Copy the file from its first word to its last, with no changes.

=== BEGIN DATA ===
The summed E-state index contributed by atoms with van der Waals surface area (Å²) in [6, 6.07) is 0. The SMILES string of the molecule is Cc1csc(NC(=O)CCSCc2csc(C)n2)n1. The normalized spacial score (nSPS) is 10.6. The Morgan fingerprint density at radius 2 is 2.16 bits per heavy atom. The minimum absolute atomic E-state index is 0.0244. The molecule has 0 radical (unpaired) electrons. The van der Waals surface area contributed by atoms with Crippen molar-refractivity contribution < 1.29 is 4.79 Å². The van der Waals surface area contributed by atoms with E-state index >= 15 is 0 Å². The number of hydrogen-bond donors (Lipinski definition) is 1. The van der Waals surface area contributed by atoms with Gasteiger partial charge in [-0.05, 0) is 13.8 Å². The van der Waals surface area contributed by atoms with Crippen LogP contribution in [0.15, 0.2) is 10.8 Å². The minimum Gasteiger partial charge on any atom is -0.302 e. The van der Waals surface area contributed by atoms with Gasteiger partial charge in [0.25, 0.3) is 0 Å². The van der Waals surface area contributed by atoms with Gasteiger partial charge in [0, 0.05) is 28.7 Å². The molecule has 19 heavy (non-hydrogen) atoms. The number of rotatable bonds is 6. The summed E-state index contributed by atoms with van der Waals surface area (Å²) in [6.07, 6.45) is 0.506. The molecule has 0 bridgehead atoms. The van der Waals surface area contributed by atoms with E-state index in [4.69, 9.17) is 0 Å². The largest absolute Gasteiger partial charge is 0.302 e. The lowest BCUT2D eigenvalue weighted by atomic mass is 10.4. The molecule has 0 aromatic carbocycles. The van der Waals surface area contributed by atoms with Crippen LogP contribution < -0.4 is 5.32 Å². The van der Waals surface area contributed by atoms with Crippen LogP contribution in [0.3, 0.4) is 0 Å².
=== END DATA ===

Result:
The summed E-state index contributed by atoms with van der Waals surface area (Å²) in [6, 6.07) is 0. The SMILES string of the molecule is Cc1csc(NC(=O)CCSCc2csc(C)n2)n1. The normalized spacial score (nSPS) is 10.6. The Morgan fingerprint density at radius 2 is 2.16 bits per heavy atom. The minimum absolute atomic E-state index is 0.0244. The molecule has 0 radical (unpaired) electrons. The van der Waals surface area contributed by atoms with Crippen molar-refractivity contribution < 1.29 is 4.79 Å². The van der Waals surface area contributed by atoms with E-state index >= 15 is 0 Å². The number of hydrogen-bond donors (Lipinski definition) is 1. The van der Waals surface area contributed by atoms with Gasteiger partial charge in [-0.05, 0) is 13.8 Å². The van der Waals surface area contributed by atoms with Crippen LogP contribution in [0.15, 0.2) is 10.8 Å². The minimum Gasteiger partial charge on any atom is -0.302 e. The van der Waals surface area contributed by atoms with Gasteiger partial charge in [0.25, 0.3) is 0 Å². The van der Waals surface area contributed by atoms with Gasteiger partial charge in [0, 0.05) is 28.7 Å². The molecule has 19 heavy (non-hydrogen) atoms. The number of rotatable bonds is 6. The summed E-state index contributed by atoms with van der Waals surface area (Å²) in [6.07, 6.45) is 0.506. The molecule has 0 bridgehead atoms. The van der Waals surface area contributed by atoms with E-state index in [4.69, 9.17) is 0 Å². The largest absolute Gasteiger partial charge is 0.302 e. The lowest BCUT2D eigenvalue weighted by atomic mass is 10.4. The molecule has 0 aromatic carbocycles. The van der Waals surface area contributed by atoms with Crippen LogP contribution < -0.4 is 5.32 Å². The van der Waals surface area contributed by atoms with Crippen LogP contribution in [0.3, 0.4) is 0 Å².